The Bairds’ manufactured “tradition” leads into the consumer holiday a desperate middle-aged man “without skills” must enter. “Crumpet” is a persona he creates to enter a retail empire he must learn to inhabit. Santaland is an alternative plane every bit as created and rehearsed – and yet real – as the Baird’s “family” narrative. The tree and its maze of roots, the magic star, and Santa’s home are landmarks in a timeless place where no one must say what they really think and feel. When “Crumpet” decides to stop to say goodbye to his manager in the hope that, maybe, that moment in Santaland will mean something to him (forever), he enjoys a barrage of expletives she unleashes on a customer. He scampers away from all that candor as fast as his candy-striped elfen legs can carry him.

Director Eleanor Davis stages a comically bright, colorful piece that contrasts fabulously with the brilliantly (and, yes, beautifully!) enacted coal-dust gray conversation at the Baird board. The elfen monologue stars Gregg Babb, who almost seamlessly embodies the David Sedaris persona I have heard at great length off of CDs in my car. In August, while I drove 1100 miles from the Catskill Mountains to Montgomery, I immersed so deeply and happily in Sedarism that he resonates in my blood. It was a joy to hear and see every bit of that wit and warmth enacted on the Cloverdale Playhouse stage.

There is nothing like Wilder’s soft-touch social critique coupled with Sedaris’s satire to cut through the false cheer of the holiday. Each play is a gem, but taken together they are priceless. Let the angst and bustle of the holiday fade. Through the magic of live theater, we can feel what lies behind the glow of brightly lit palmettos and cropped crepe myrtles, beneath that veneer of white-painted lawns (should any appear…). Our theater shows us the real joy of community and reminds us very gently not to let time pass before we tell those we love how much they really mean to us.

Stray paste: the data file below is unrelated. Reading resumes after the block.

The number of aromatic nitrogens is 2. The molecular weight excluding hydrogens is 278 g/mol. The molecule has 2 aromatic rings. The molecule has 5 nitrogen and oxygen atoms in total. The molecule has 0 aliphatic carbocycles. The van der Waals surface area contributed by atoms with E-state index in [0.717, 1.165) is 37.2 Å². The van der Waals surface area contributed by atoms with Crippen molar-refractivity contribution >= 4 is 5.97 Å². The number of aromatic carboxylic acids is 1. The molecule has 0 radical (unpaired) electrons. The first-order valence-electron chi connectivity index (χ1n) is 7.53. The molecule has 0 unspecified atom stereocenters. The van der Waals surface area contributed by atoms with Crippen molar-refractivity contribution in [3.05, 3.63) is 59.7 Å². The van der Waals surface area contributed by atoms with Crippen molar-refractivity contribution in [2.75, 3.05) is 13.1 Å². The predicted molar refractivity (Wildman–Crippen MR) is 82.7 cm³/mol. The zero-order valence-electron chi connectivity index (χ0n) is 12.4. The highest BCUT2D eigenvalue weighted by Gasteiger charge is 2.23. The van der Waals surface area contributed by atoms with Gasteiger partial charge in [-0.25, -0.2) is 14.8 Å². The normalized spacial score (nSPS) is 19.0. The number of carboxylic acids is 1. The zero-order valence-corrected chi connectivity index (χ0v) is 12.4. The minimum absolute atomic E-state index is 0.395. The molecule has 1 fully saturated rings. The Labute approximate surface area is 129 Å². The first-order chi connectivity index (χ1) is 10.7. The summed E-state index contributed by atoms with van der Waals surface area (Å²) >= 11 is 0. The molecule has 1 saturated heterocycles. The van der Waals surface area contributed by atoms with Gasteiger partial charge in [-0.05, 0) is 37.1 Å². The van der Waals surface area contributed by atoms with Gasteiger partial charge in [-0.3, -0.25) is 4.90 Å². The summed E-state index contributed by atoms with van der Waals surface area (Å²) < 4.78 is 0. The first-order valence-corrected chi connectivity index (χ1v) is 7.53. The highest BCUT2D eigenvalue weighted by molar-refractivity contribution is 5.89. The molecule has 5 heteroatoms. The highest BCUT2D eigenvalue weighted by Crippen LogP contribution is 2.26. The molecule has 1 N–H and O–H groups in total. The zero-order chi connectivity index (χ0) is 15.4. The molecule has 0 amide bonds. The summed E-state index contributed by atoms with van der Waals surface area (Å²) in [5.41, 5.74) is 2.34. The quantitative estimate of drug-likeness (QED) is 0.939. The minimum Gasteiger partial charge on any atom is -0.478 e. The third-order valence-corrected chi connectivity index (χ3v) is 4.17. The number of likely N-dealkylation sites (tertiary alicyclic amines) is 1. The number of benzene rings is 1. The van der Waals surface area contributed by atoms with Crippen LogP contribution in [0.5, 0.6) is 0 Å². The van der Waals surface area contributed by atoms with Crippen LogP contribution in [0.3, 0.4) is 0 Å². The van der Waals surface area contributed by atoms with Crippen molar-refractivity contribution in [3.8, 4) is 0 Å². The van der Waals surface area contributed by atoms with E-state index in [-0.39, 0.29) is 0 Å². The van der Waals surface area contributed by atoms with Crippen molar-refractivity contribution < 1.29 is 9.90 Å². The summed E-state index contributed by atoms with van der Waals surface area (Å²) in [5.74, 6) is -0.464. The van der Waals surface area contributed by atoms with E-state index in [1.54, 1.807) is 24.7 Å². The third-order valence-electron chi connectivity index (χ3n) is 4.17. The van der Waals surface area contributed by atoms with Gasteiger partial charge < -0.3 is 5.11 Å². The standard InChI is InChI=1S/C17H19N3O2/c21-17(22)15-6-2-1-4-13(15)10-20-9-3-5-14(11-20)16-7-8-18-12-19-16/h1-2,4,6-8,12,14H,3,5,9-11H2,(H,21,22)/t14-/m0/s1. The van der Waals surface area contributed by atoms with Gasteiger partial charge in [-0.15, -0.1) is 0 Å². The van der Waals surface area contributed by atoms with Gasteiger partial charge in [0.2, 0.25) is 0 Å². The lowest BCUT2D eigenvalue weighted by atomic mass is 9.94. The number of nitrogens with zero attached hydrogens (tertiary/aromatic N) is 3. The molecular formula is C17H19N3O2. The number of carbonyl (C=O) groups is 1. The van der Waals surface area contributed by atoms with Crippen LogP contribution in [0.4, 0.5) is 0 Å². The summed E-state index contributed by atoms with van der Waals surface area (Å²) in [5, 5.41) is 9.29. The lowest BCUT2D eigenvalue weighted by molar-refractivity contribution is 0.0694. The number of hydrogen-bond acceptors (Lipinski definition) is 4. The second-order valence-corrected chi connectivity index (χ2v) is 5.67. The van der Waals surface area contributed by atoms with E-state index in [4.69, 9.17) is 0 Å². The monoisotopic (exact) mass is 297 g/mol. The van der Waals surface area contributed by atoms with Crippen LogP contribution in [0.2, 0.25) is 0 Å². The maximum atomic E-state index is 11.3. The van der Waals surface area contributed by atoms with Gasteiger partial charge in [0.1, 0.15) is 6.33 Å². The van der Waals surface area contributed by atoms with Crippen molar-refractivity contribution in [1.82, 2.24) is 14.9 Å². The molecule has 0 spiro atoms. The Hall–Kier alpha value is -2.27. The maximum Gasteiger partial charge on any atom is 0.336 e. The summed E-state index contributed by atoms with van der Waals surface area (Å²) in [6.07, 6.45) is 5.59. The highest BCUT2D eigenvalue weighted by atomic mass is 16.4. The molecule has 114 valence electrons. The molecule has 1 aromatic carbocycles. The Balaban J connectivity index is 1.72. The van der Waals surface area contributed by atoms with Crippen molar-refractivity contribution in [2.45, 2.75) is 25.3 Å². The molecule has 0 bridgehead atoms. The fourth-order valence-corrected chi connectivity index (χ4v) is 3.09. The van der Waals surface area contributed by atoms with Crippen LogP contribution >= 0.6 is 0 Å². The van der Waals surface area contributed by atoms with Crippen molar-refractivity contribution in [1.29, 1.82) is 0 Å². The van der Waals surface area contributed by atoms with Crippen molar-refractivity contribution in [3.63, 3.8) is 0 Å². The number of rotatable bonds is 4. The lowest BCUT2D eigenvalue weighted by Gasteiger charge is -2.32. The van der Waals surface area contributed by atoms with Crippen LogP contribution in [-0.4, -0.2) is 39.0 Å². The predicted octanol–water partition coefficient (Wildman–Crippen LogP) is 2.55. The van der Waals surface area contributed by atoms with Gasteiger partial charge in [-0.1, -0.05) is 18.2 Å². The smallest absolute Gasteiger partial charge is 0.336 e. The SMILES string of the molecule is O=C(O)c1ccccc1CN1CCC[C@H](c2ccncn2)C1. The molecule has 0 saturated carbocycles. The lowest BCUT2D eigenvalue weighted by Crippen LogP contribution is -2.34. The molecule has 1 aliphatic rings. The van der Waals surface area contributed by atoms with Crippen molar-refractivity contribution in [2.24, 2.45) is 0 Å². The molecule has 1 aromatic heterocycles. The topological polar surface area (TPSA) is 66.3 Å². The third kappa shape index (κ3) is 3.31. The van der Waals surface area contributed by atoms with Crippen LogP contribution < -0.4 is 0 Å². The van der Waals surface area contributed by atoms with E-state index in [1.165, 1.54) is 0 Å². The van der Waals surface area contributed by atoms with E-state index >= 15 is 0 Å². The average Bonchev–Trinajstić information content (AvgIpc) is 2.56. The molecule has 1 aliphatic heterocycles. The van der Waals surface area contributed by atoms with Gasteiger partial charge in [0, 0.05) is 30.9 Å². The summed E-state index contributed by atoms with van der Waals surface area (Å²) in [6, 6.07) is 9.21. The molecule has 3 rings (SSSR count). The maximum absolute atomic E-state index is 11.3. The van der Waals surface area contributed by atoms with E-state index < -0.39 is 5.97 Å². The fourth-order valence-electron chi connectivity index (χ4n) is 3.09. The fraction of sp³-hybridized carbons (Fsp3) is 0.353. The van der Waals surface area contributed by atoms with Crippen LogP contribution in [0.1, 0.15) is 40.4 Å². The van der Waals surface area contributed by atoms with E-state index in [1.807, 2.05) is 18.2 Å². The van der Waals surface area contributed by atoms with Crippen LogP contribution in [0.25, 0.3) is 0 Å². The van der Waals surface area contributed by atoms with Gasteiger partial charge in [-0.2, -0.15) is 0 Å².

Happy Holidays! The Long Christmas Dinner/The Santaland Diaries will appear next weekend at the Cloverdale Playhouse, Thursday-Saturday at 7:30, Sunday at 2:00.

Dr. Lynne D. Schneider, Assistant Professor of English at Alabama State University, moved to sunny Montgomery from the frigid north (Upstate New York), delighted to discover that she had accidentally packed her windshield scraper. She taught at SUNY Delhi, Broome Community College and Binghamton University. She worked for her local newspaper, earned her doctorate at Binghamton, and was Art Editor for BU’s Harpur Palate literary journal. Schneider won a poetry residency at The Saltonstall Foundation in Ithaca, New York, and her poetry has appeared in The Patterson Review and other journals. She also published “Stuffed Suits and Hogwild Desire,” a chapter in Kermit Culture, the first scholarly study of Jim Henson’s Muppets.

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  1. Gita Smith says:

    Nicely written review, this. Your writer covered all the bases and conveyed the feelings — as well as the facts — of the two plays.
    Kudos to Greg Babb for a monumental act of memorization and for not trying to copy Sedaris, but for coming up with his own frantic version of Crumpet the Elf. We who live in Cloverdale are immensely fortunate to have this playhouse on our doorsteps.